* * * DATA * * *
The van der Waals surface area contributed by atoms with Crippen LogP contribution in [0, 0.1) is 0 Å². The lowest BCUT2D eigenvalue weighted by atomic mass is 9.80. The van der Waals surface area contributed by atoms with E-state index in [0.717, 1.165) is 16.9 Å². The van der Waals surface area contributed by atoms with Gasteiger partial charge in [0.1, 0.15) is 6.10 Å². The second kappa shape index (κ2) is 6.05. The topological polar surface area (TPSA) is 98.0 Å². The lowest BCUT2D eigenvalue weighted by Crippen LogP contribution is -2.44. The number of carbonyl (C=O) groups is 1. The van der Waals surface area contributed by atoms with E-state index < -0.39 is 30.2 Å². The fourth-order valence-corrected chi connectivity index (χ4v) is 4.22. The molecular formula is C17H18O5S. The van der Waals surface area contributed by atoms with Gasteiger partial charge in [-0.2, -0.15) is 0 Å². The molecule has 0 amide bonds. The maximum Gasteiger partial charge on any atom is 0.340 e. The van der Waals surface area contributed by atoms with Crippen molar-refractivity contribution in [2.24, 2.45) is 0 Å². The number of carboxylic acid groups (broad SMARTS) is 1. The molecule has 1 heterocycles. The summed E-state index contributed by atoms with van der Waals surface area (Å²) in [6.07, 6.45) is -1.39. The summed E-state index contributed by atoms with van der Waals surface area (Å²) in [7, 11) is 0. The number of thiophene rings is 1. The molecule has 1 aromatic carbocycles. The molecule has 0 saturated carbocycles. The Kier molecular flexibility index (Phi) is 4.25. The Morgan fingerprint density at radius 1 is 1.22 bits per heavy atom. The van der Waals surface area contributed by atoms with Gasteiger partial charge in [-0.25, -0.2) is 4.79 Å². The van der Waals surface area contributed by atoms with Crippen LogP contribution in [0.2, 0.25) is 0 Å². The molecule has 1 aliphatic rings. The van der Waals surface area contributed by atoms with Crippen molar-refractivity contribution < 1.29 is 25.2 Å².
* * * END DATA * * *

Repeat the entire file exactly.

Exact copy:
The van der Waals surface area contributed by atoms with Crippen LogP contribution in [0, 0.1) is 0 Å². The lowest BCUT2D eigenvalue weighted by atomic mass is 9.80. The van der Waals surface area contributed by atoms with E-state index in [0.717, 1.165) is 16.9 Å². The van der Waals surface area contributed by atoms with Gasteiger partial charge in [0.1, 0.15) is 6.10 Å². The second kappa shape index (κ2) is 6.05. The topological polar surface area (TPSA) is 98.0 Å². The lowest BCUT2D eigenvalue weighted by Crippen LogP contribution is -2.44. The number of carbonyl (C=O) groups is 1. The van der Waals surface area contributed by atoms with E-state index < -0.39 is 30.2 Å². The fourth-order valence-corrected chi connectivity index (χ4v) is 4.22. The molecular formula is C17H18O5S. The van der Waals surface area contributed by atoms with Gasteiger partial charge in [-0.2, -0.15) is 0 Å². The molecule has 0 amide bonds. The maximum Gasteiger partial charge on any atom is 0.340 e. The van der Waals surface area contributed by atoms with Crippen molar-refractivity contribution in [2.24, 2.45) is 0 Å². The number of carboxylic acid groups (broad SMARTS) is 1. The molecule has 1 heterocycles. The summed E-state index contributed by atoms with van der Waals surface area (Å²) in [6.07, 6.45) is -1.39. The summed E-state index contributed by atoms with van der Waals surface area (Å²) in [7, 11) is 0. The number of thiophene rings is 1. The molecule has 1 aromatic carbocycles. The molecule has 0 saturated carbocycles. The Kier molecular flexibility index (Phi) is 4.25. The Morgan fingerprint density at radius 1 is 1.22 bits per heavy atom. The van der Waals surface area contributed by atoms with Gasteiger partial charge in [-0.25, -0.2) is 4.79 Å². The van der Waals surface area contributed by atoms with Crippen LogP contribution in [0.2, 0.25) is 0 Å². The molecule has 1 aliphatic rings. The van der Waals surface area contributed by atoms with Crippen molar-refractivity contribution < 1.29 is 25.2 Å².